Due to the blockchain and smart contract the applicant no longer needs to be informed about the compliance of the documents since they can get updated information because of the ledger215 as soon as possible, without notice from the issuing bank. The other information which the applicant always wants to be updated on, such as the actual quality or the quantity of the goods, the temperature of the goods, or whether the seller has shipped non-conforming goods, etc.216 shall be transmitted to the applicant via the IOT technology. However, disputes arising from these factual conditions will not concern the bank. The applicant should seek judicial remedy. Some arguments suggest that conditions such as the temperature or weight of the goods violate the principle of independence of the letter of credit.217 As is known, issuing banks are not experts in the industries in which their customers are.218 In traditional letters of credit, the issuing bank must pay if the presented documents on their face conform to the requirements in the letter of credit, and the temperature of the products or whether the beneficiary has shipped non-conforming products is not relevant.219 The bank should not investigate the quantity or quality of products either.220 With traditional letters of credit, these arguments might be grounded and considered non-documentary conditions. However, with blockchain-based letters of credit, concerns will be cleared with the use of IOT technology since IOT can verify the actual data without involving an investigation by the bank.221 The source of knowledge of blockchain-based letters of credit is the IOT, and does not require the bank's expertise.222 Hence, banks remain in their zone of expertise and the principle of independence is maintained.

With this type of blockchain-based letters of credit, the strict compliance principle might have a higher chance of being protected.223 Information from the blockchain is mirrored in the documents, so banks still adhere to their rule, which is only to deal with documents, and the documents produced through the blockchain are considered objective facts.224 Modern technology will help parties to follow the rules of the letter of credit, since ‘computers are more objective than humans’.225 Most of the documents shall be automatically generated by the blockchain and the smart contract with less involvement of physical documents,226 which means that discrepancies might be lessened. Discrepant documents could still occur if humans are involved; however, with this proposed model it is expected that new technologies can reduce the potential discrepancies in documentation,227 and the involvement of the banks in investigating the facts beyond the documents may be limited. Consequently, the chance of applying substantial compliance standards shall be reduced and the strict compliance principle could be protected. Hence, situations in which the strict compliance principle is violated by the substantial compliance standard might be lessened.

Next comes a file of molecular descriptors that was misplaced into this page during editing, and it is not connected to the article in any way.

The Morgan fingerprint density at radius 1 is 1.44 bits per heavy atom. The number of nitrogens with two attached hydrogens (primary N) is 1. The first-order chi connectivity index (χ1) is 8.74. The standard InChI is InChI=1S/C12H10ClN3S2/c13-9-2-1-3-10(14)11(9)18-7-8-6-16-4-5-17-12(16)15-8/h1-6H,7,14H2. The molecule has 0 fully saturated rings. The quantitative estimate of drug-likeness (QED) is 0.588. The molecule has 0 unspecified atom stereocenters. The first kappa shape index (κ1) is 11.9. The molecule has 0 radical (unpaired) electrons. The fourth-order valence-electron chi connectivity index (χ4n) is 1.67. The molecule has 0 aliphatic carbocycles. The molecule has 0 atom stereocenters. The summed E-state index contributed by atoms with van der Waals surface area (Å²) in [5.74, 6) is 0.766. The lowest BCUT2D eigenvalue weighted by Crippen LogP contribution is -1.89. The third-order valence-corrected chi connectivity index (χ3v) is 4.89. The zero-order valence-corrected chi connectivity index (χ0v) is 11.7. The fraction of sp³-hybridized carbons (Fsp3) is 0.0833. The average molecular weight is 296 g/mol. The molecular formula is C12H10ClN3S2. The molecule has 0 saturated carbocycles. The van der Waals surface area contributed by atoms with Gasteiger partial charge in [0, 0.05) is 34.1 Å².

6 Conclusion

The strict compliance principle has been long considered the essential rule of the letter of credit and creates the commercial utility of this instrument. The application of substantial compliance standard in the letter of credit is not expected by the parties and is not consistent with the intention of the parties. The introduction of substantial compliance standard has been considered to obviate the need for traditional and strict compliance with letter-of-credit law over time.

The financial industry and banks are investigating FinTech and expecting it to modernize letters of credit and other features. With embedded blockchains and smart contracts and IOT, sales contracts can exist together with letters of credit. These technologies can inform the buyer and seller of crucial information about products throughout the process of shipping. Moreover, the burden of the issuing bank with regard to examining the content of documents will hopefully be lifted thanks to blockchain, smart contracts, and IOT.

More time is needed before it can be finally announced that the new technologies are alternatives to current problems in the financial industry. However, the strict compliance principle of letters of credit could be protected due to the application of the blockchain, smart contracts, and IOT, and the letter of credit mechanism might flourish again.